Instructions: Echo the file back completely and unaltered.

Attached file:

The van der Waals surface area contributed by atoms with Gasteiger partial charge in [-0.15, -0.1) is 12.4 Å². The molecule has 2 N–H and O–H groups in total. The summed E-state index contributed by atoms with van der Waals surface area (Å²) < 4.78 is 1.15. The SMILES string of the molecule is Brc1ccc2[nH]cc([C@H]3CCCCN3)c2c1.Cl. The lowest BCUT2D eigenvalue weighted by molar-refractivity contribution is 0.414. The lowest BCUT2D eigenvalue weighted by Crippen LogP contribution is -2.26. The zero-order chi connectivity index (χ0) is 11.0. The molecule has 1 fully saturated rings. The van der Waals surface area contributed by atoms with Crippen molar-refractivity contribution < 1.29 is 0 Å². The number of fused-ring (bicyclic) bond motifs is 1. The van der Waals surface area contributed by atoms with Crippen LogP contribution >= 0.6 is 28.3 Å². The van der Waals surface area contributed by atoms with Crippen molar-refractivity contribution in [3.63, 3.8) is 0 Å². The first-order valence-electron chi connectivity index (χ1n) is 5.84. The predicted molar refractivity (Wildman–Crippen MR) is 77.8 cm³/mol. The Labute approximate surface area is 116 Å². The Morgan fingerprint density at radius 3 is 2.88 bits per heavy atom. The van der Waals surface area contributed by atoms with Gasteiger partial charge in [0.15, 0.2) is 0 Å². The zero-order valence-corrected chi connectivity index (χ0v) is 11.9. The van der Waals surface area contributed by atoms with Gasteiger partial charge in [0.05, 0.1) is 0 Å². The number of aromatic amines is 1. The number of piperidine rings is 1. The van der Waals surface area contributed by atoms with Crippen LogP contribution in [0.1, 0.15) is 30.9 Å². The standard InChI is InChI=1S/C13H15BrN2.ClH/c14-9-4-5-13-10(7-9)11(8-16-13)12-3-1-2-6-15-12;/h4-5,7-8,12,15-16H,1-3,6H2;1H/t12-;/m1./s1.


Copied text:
The van der Waals surface area contributed by atoms with Gasteiger partial charge in [-0.15, -0.1) is 12.4 Å². The molecule has 2 N–H and O–H groups in total. The summed E-state index contributed by atoms with van der Waals surface area (Å²) < 4.78 is 1.15. The SMILES string of the molecule is Brc1ccc2[nH]cc([C@H]3CCCCN3)c2c1.Cl. The lowest BCUT2D eigenvalue weighted by molar-refractivity contribution is 0.414. The lowest BCUT2D eigenvalue weighted by Crippen LogP contribution is -2.26. The zero-order chi connectivity index (χ0) is 11.0. The molecule has 1 fully saturated rings. The van der Waals surface area contributed by atoms with Crippen molar-refractivity contribution < 1.29 is 0 Å². The number of fused-ring (bicyclic) bond motifs is 1. The van der Waals surface area contributed by atoms with Crippen LogP contribution >= 0.6 is 28.3 Å². The van der Waals surface area contributed by atoms with Crippen molar-refractivity contribution in [3.63, 3.8) is 0 Å². The first-order valence-electron chi connectivity index (χ1n) is 5.84. The predicted molar refractivity (Wildman–Crippen MR) is 77.8 cm³/mol. The Labute approximate surface area is 116 Å². The Morgan fingerprint density at radius 3 is 2.88 bits per heavy atom. The van der Waals surface area contributed by atoms with Gasteiger partial charge in [0.15, 0.2) is 0 Å². The zero-order valence-corrected chi connectivity index (χ0v) is 11.9. The van der Waals surface area contributed by atoms with Gasteiger partial charge in [0.05, 0.1) is 0 Å². The number of aromatic amines is 1. The number of piperidine rings is 1. The van der Waals surface area contributed by atoms with Crippen LogP contribution in [0.1, 0.15) is 30.9 Å². The standard InChI is InChI=1S/C13H15BrN2.ClH/c14-9-4-5-13-10(7-9)11(8-16-13)12-3-1-2-6-15-12;/h4-5,7-8,12,15-16H,1-3,6H2;1H/t12-;/m1./s1.